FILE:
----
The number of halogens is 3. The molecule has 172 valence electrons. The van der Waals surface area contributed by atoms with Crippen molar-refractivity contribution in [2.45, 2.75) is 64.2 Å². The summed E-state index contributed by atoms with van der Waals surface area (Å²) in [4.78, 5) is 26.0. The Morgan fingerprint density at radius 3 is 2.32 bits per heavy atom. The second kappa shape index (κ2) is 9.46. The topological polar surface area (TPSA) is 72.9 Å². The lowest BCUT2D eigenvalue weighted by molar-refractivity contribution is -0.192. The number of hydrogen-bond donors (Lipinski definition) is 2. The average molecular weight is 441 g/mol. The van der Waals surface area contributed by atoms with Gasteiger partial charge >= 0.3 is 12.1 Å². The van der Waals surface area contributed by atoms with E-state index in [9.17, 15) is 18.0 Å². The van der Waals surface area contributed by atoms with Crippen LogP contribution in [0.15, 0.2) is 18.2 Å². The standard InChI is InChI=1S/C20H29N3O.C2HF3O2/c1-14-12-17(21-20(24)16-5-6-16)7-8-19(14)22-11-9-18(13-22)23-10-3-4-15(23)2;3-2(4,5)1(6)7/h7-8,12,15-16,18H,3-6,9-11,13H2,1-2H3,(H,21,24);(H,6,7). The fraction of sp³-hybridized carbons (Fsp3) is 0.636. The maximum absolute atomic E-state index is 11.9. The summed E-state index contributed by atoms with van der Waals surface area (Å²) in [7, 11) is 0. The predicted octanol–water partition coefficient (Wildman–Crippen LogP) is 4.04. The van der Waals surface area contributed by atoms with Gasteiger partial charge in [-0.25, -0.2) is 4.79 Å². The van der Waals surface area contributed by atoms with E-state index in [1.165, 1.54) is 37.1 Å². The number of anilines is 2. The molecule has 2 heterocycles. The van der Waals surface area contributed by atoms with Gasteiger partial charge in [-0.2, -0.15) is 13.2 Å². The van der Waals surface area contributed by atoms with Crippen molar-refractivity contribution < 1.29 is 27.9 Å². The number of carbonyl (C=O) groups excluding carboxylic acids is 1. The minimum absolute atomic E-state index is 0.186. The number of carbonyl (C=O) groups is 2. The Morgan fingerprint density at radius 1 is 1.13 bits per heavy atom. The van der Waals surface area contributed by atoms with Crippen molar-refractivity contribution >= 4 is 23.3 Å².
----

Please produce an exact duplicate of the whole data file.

The number of halogens is 3. The molecule has 172 valence electrons. The van der Waals surface area contributed by atoms with Crippen molar-refractivity contribution in [2.45, 2.75) is 64.2 Å². The summed E-state index contributed by atoms with van der Waals surface area (Å²) in [4.78, 5) is 26.0. The Morgan fingerprint density at radius 3 is 2.32 bits per heavy atom. The second kappa shape index (κ2) is 9.46. The topological polar surface area (TPSA) is 72.9 Å². The lowest BCUT2D eigenvalue weighted by molar-refractivity contribution is -0.192. The number of hydrogen-bond donors (Lipinski definition) is 2. The average molecular weight is 441 g/mol. The van der Waals surface area contributed by atoms with Gasteiger partial charge >= 0.3 is 12.1 Å². The van der Waals surface area contributed by atoms with E-state index in [9.17, 15) is 18.0 Å². The van der Waals surface area contributed by atoms with Crippen LogP contribution in [0.15, 0.2) is 18.2 Å². The standard InChI is InChI=1S/C20H29N3O.C2HF3O2/c1-14-12-17(21-20(24)16-5-6-16)7-8-19(14)22-11-9-18(13-22)23-10-3-4-15(23)2;3-2(4,5)1(6)7/h7-8,12,15-16,18H,3-6,9-11,13H2,1-2H3,(H,21,24);(H,6,7). The fraction of sp³-hybridized carbons (Fsp3) is 0.636. The maximum absolute atomic E-state index is 11.9. The summed E-state index contributed by atoms with van der Waals surface area (Å²) in [7, 11) is 0. The predicted octanol–water partition coefficient (Wildman–Crippen LogP) is 4.04. The van der Waals surface area contributed by atoms with Gasteiger partial charge in [-0.25, -0.2) is 4.79 Å². The van der Waals surface area contributed by atoms with E-state index in [1.165, 1.54) is 37.1 Å². The number of anilines is 2. The molecule has 2 heterocycles. The van der Waals surface area contributed by atoms with Gasteiger partial charge in [-0.2, -0.15) is 13.2 Å². The van der Waals surface area contributed by atoms with Crippen molar-refractivity contribution < 1.29 is 27.9 Å². The number of carbonyl (C=O) groups excluding carboxylic acids is 1. The minimum absolute atomic E-state index is 0.186. The number of carbonyl (C=O) groups is 2. The Morgan fingerprint density at radius 1 is 1.13 bits per heavy atom. The van der Waals surface area contributed by atoms with Crippen molar-refractivity contribution >= 4 is 23.3 Å².